Comparing REITs? Why "Funds From Operation" Matters
Using this metric can turn earnings into a much more meaningful method for evaluating REIT performance on an operating basis.
Here is a snapshot of some major REITs and how their respective FFOs per share for 2011 stack up, according to Standard and Poor's, along with their 2011 stock price performance:
- Vornado Realty Trust (VNO) -- $5.38 per share (-7.6%)
- Public Storage (PSA) -- $5.86 per share (+31.2%)
- AvalonBay Communities (AVB) -- $4.59 per share (+15.3%)
- Equity Residential (EQR) -- $2.45 per share (+9.1%)
But before we jump into how to use FFO to examine and compare REITs, it's important to understand why FFO excludes gains or losses from sales of property and adds back real estate depreciation.
Since selling a building at a gain or loss in a given year is more representative of the owner's relative success with that individual investment over a distinct ownership period rather than how operations are faring at a given moment in time, it's reasonable to exclude sales from a measure of operating performance. If property sales were not excluded from FFO, REIT managers would liquidate properties during bad years to prop up earnings numbers, even if selling into a demand vacuum meant lousy exit prices.
The reasons for adding back in depreciation to calculate FFO are a bit trickier to understand. Generally Accepted Accounting Principles assume that properties depreciate, or decline in value over time. Bean counters, in their infinite wisdom, live in a world where properties wear out: roofs start leaking, wood rots away and buildings generally decay. Accountants have even gone so far as to have determined that properties will actually depreciate to a zero value in 27.5 years. As a result, property owners can take a non-cash loss of 1/27.5th of their property's value each tax year (it should be said that with any tax-related issue, this statement barely scratches the surface of depreciating real estate assets, but is sufficient for the purposes of this piece). This loss does not impact cash flow, but does drag down taxable income and therefore traditional earnings measurements. So to get down to how a REIT is actually performing on a cash flow basis, depreciation, which is a completely allowable non-cash-loss item, is added back to arrive at FFO.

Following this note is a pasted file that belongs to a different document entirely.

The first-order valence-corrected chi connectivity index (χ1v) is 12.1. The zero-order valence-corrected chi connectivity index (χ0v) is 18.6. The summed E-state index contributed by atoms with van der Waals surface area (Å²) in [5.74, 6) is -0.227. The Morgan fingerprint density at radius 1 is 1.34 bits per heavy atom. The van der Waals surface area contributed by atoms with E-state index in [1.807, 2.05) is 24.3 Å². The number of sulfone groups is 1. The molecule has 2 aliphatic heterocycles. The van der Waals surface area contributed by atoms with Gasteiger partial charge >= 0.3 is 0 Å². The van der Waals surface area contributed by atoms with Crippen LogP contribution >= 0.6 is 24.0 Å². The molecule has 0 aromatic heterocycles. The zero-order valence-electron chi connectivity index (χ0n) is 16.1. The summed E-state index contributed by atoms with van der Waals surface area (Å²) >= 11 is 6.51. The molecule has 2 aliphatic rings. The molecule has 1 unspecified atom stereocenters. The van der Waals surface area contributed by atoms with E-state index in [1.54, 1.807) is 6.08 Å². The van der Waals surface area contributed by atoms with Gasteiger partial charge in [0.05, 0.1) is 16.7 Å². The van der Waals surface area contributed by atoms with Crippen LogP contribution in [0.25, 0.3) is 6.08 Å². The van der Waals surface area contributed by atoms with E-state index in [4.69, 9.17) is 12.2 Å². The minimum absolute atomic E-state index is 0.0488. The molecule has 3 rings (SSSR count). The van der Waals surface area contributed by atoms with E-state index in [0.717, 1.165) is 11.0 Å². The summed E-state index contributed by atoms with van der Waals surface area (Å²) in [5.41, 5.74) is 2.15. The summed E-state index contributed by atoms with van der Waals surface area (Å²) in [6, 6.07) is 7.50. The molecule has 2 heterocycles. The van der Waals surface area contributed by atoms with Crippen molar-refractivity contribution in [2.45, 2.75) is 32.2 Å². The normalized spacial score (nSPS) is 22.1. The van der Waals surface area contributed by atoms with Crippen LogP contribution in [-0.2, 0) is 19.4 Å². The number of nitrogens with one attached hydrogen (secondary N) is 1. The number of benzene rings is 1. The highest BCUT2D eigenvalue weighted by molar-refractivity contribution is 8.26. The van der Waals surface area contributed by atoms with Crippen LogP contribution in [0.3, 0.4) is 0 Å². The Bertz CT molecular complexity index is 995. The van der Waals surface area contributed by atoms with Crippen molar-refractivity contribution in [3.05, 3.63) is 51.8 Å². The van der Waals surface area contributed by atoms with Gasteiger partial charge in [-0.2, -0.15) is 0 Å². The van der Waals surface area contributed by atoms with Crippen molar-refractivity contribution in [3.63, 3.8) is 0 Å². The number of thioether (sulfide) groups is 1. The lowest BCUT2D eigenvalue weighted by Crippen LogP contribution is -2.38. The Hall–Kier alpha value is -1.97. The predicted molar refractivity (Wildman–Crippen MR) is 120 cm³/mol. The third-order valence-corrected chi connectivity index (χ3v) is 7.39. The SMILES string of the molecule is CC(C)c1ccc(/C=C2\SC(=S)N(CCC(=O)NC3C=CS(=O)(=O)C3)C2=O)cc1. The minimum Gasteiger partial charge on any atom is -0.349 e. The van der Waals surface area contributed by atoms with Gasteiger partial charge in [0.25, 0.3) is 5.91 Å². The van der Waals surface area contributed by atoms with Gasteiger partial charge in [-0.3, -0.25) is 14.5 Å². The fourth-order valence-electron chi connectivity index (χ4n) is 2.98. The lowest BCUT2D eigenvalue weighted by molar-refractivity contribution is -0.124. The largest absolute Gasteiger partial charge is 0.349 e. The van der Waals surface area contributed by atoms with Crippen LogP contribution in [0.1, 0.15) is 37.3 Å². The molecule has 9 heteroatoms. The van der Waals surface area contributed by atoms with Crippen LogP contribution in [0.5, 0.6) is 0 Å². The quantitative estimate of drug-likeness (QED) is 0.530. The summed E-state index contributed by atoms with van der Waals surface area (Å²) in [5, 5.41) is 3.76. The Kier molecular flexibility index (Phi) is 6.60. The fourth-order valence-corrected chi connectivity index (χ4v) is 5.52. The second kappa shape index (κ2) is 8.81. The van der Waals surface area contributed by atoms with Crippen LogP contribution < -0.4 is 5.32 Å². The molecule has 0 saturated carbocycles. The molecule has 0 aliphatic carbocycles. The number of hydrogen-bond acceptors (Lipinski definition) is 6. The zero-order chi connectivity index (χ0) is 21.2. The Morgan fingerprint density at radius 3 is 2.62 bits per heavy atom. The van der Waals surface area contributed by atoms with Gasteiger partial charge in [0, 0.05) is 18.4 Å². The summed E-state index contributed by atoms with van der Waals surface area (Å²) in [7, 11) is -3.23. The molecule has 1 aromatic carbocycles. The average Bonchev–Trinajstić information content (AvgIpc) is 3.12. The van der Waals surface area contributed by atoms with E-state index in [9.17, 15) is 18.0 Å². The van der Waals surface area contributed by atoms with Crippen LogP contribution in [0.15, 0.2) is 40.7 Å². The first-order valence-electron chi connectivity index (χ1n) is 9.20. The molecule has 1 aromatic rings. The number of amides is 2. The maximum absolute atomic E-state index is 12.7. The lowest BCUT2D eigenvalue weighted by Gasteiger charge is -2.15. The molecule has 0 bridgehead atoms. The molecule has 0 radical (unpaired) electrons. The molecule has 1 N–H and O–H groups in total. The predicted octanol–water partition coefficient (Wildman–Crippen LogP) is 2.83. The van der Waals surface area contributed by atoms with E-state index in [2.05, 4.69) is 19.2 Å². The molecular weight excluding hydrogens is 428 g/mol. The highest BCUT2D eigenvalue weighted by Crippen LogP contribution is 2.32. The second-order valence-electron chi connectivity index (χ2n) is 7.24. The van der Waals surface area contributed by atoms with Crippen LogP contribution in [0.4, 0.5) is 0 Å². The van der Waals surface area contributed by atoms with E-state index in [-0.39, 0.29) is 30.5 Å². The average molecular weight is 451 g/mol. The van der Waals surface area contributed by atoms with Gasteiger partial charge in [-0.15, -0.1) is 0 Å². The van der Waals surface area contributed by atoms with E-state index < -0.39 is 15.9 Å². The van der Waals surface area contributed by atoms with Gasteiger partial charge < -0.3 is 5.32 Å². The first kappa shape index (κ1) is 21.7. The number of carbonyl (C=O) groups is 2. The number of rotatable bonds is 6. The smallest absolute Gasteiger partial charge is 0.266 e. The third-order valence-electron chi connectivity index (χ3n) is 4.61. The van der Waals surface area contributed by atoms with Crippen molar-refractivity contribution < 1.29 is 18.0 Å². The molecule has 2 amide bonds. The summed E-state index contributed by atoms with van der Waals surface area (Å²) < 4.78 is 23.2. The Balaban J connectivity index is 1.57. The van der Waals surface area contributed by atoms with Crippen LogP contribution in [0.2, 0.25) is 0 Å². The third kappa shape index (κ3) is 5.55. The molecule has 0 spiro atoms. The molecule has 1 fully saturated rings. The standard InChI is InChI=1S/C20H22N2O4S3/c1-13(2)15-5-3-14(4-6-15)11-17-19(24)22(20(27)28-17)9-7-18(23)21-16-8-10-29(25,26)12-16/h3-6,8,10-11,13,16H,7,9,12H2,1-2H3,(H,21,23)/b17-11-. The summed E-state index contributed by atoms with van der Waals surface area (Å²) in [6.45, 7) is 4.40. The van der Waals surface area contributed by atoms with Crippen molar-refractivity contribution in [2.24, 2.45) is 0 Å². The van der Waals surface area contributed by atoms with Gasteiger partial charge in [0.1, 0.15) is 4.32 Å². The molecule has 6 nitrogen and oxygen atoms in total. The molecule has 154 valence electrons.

So by stripping out property sales and depreciation, FFO can turn earnings into a much more meaningful method for evaluating REIT performance on an operating basis.
As one would imagine, there are critiques of the widespread use of FFO just as there are investors who believe that traditional earnings-based analysis falls short for traditional equity investing.
A primary drawback of FFO is that it does not incorporate property appreciation or depreciation. That means in years when properties are actually falling in value, stripping our depreciation can artificially inflate REIT shares and mask underlying problems. In other words, slight drops in FFO stemming from higher vacancies or lower rents may pale in comparison to the risks posed to investors by falling property values.
To better understand this, let's take a quick look at how commercial real estate is typically valued, using capitalization rates, or "cap rates" in industry jargon. The easiest way to think about a cap rate is the return generated by a property, after operating expenses, if you owned the property outright (ie, no debt). For example, if you buy an office building for $1,000,000 that takes in $10,000 per month, or $120,000 per year in rent, that costs $60,000 per year to operate (utilities, management fees, taxes, insurance, maintenance etc), your net operating income would be $60,000, or a 6% cap rate ($60,000/$1,000,000).
To see how a drop in FFO can mask falling property values, let's consider a year where vacancies run higher than normal and the building takes in $110,000 rather than $120,000. If operating costs remain the same, net operating income would be $50,000 rather than $60,000. Applying that same 6% cap rate to value the property arrives at a value of $833,000 ($50,000 / 0.06), so the mere $10,000 drop in net income equated to an almost $170,000 drop in value. This is, of course, an oversimplified example, but shows that small changes in FFO -- depending, of course, on what caused them -- can imply large changes in the value of the underlying real estate a REIT owns.
Another drawback in using FFO is that it understates the capital required to maintain buildings, since many capital improvements (heating systems, new floors, etc) are depreciated and thus added back in to arrive at FFO. And since REIT managers may treat these maintenance items differently, FFO can quickly become a less-than-ideal measure for comparing different REITs performance on an apples-to-apples basis.
There are, of course, several additional ways to look at REIT performance, such as adjusted funds from operations, called FFO, cash available for distribution, or CAD, and net asset value, or NAV. Next time, we will compare several major REITs using FFO along with these performance metrics to see how each one tells a slightly different story, and that only together can they paint an accurate picture of a REIT, or basket of REITs.
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